“Are you hungry?” the demigod asked his partner. They’d traveled since early morning without a break, and some sustenance was long overdue.
“Yeah,” Iolaus agreed with a comradely grin, indicating he’d enjoy a short hunt with his friend - and the meal that would follow. “You wanna find some food?”
“Sure, I’ll get it,” the demigod offered as he stood, wanting to give Iolaus a bit of a break. They’d had a busy day for someone who was ostensibly still supposedly recovering from injuries received not long before.
But Iolaus hastened to volunteer in his turn, “No, wait, wait,” he urged, and then lowered his voice as he looked around uncomfortably, “Uh, you’re not going to leave me here with Timeron, are you?”
His brows lifting in surprised, Hercules asked, “Is that a problem?”
“Well, it’s…” Iolaus shifted nervously, unhappy with his discomfort around the young spirit. “He’s not exactly the world’s greatest conversationalist,” he finally muttered, “Not with me, anyway.”
Amused, Hercules teased, “Then why sit so close to him?”
Badly startled, completely unaware he’d been pressed up, cosily, against a ghost, Iolaus literally leapt from the rock where he’d been sitting as he scrambled to stand several feet away.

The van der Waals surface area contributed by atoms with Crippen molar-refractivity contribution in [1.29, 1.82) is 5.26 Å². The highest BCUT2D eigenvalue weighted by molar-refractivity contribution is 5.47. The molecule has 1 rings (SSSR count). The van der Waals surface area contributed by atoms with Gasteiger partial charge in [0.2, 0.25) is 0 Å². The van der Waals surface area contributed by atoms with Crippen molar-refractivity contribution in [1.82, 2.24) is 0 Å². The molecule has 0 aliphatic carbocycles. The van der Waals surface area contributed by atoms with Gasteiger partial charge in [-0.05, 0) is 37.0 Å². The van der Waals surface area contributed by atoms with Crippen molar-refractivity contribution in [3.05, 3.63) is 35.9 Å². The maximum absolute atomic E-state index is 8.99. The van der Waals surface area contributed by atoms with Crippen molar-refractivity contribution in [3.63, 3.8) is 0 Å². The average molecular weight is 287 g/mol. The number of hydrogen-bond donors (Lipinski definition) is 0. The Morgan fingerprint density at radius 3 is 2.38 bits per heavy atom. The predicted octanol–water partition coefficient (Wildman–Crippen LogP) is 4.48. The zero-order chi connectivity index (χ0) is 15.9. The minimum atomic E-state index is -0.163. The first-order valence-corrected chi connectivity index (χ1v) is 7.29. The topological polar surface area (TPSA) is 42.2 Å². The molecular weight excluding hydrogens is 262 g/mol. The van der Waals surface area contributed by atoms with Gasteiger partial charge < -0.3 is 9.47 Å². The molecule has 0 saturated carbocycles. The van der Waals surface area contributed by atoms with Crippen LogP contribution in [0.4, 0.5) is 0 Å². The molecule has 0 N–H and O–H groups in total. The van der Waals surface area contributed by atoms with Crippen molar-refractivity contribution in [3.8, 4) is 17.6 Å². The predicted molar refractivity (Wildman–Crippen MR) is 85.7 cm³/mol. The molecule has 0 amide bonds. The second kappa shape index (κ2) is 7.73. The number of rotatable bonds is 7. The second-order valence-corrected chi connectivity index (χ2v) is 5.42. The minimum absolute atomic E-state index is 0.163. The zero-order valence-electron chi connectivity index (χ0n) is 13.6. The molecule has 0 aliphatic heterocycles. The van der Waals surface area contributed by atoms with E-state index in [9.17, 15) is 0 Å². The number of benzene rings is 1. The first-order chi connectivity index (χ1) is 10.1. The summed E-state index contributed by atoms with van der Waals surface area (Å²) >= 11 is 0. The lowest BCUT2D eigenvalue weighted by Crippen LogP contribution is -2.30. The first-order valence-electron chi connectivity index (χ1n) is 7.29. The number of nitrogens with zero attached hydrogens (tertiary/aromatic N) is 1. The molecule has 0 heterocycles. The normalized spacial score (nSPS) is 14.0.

Timeron rolled his eyes, finding the experience of being a ghost very tedious, and annoyed with how everyone treated him with such blatant, if understandable and unconscious, discomfort. Being dead didn’t make him feel any different, and it was disconcerting, as well as hurtful, to be perpetually reminded that he really didn’t exist any more.
Chuckling, Hercules observed, “Ah, looks like he’s not too happy about being left with you, either.”
Trying to make the best of a very difficult situation, Iolaus sighed, “Well, can’t he wave a leaf or something, so I know where he is?”
Turning to the spirit, the demigod cocked a brow of enquiry. “Ah - Timeron?”
Sighing, the young spirit allowed, “Sometimes, if I try real hard, I can make things move.”
Smiling, Hercules cocked his head as he encouraged, “Now might be a good time to practice.” Resignedly, Timeron turned his attention to a fern growing beside the boulder he was perched on.
Feeling a little lost in a conversation when he could only hear half of it, Iolaus asked, “What?”
Waving toward Timeron, Hercules explained, “Well, he’s going to - see that leaf? That’s Timeron.”
“Oh,” Iolaus observed wryly as, gazing at the waving frond, he sat down on the log Hercules had vacated.